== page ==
On behalf of Amalia Lucero
Online posts can be used as evidence in civil trials.
Staying positive during a difficult time can show strength of character and determination in the face of adversity. Continuing to do activities you enjoy despite physical or emotional limitations is something to be proud of. Remaining social despite personal loss is a healthy means of coping.
Unfortunately, despite the widespread encouragement of these traits and activities, if evidence of them appears online, it could hurt you in your personal injury case.
That is because defendants in personal injury lawsuits, including motor vehicle accidents and medical malpractice cases, are increasingly scouring social media for evidence that a plaintiff is not as injured as much as he or she claims to be. Despite personal testimony, medical evidence, and other information offered at trial showing that you are actually seriously injured, a picture that paints the wrong message can throw into doubt the extent of your injuries.
Social media can bring legal complications to your lawsuit
People have a complicated relationship with online social media. It can serve a variety of purposes: to connect with friends, to advocate for something you believe in, or to explore job or business opportunities. Social media also has a dark side, of course, and can be used to harass and bully others.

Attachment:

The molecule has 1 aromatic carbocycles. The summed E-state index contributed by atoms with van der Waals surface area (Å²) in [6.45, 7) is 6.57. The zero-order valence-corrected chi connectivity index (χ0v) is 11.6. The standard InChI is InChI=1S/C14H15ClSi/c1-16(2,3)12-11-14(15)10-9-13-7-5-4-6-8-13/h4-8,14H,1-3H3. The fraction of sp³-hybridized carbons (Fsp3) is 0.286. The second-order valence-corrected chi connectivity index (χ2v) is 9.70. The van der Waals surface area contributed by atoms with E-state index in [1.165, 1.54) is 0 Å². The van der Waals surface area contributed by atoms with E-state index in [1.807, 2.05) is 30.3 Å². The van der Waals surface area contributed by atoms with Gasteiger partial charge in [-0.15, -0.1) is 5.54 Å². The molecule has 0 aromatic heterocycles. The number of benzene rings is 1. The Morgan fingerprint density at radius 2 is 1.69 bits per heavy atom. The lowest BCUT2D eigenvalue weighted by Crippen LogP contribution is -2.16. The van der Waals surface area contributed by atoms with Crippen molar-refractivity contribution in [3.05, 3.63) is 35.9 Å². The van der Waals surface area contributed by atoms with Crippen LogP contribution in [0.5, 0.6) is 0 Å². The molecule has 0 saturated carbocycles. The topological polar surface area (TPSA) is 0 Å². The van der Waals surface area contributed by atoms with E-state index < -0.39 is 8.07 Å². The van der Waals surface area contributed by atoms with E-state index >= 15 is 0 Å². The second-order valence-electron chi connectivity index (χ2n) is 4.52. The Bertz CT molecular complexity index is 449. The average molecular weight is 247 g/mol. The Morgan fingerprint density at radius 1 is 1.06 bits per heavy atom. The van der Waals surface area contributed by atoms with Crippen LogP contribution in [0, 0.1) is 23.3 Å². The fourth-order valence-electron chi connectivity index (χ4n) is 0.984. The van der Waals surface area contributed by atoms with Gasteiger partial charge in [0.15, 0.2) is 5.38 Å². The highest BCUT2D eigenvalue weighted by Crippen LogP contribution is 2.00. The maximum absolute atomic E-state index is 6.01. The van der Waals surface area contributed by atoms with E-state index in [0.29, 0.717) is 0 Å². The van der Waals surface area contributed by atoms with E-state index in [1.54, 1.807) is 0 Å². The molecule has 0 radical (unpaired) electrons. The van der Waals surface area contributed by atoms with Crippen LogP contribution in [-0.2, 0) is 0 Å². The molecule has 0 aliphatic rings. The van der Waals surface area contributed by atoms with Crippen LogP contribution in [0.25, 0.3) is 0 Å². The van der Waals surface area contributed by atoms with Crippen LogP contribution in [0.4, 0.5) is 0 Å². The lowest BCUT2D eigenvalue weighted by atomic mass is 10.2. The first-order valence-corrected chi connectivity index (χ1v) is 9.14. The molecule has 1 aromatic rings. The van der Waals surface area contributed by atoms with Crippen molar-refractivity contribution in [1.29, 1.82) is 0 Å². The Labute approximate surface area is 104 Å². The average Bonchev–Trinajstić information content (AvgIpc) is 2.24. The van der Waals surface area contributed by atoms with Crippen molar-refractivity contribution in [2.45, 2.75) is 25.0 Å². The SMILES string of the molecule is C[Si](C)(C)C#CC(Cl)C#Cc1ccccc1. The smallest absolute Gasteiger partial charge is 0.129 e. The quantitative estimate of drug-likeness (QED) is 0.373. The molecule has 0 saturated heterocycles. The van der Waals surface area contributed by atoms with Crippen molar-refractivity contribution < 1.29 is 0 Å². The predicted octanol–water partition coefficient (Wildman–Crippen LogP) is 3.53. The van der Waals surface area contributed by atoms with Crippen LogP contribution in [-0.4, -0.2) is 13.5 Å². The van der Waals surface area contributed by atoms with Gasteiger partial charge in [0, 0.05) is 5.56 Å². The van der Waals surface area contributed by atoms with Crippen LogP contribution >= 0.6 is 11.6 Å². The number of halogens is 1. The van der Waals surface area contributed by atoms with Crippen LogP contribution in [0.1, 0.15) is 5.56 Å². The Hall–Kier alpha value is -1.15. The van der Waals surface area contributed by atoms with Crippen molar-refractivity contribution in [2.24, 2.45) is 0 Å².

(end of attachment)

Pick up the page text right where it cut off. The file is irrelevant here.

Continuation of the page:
For these reasons, most people keep personal tragedies somewhat close to the vest when it comes to their online presence. Teens may worry about bullies; adults may worry about appearing unprofessional. Research shows that people tend to post photos and messages that make them appear healthy, happy and attractive. It is a natural tendency to show your best face to the world.
Instead of recognizing this fact, defendants looking to escape liability may point to such photos and posts as evidence that you are not really injured. Even just one profile picture can allow defendants to petition the court to obtain access to your entire online social profile, including all of your private Facebook posts.
Evidence of health matters in civil trials
If you have been injured in a motor vehicle accident or because of medical negligence, an important part of your case involves proving the extent of your injuries. Especially for injuries that are not always physically apparent, such as post-traumatic stress disorder, anxiety and depression, you must show a jury that you are dealing with a very real and very serious condition. While it is noble to present a brave face to the world, when involved in a personal injury lawsuit, it is best to be honest about the extent of your suffering.
In fact, it is often best that plaintiffs in a personal injury lawsuit refrain from social media posts altogether. If that is impossible, a good rule of thumb is to think about how your post, tweet or photo would look if presented as evidence before a judge. Even if the post is only intended to be shared among friends, it may find its way into the courtroom.
At Curtis & Co., our attorneys are experienced advocates for people injured through the negligence of others. If you or someone you love has been injured, contact our office to discuss your legal options and next steps.
Keywords: personal injury lawsuits, social media, damages, online profile, evidence, Facebook.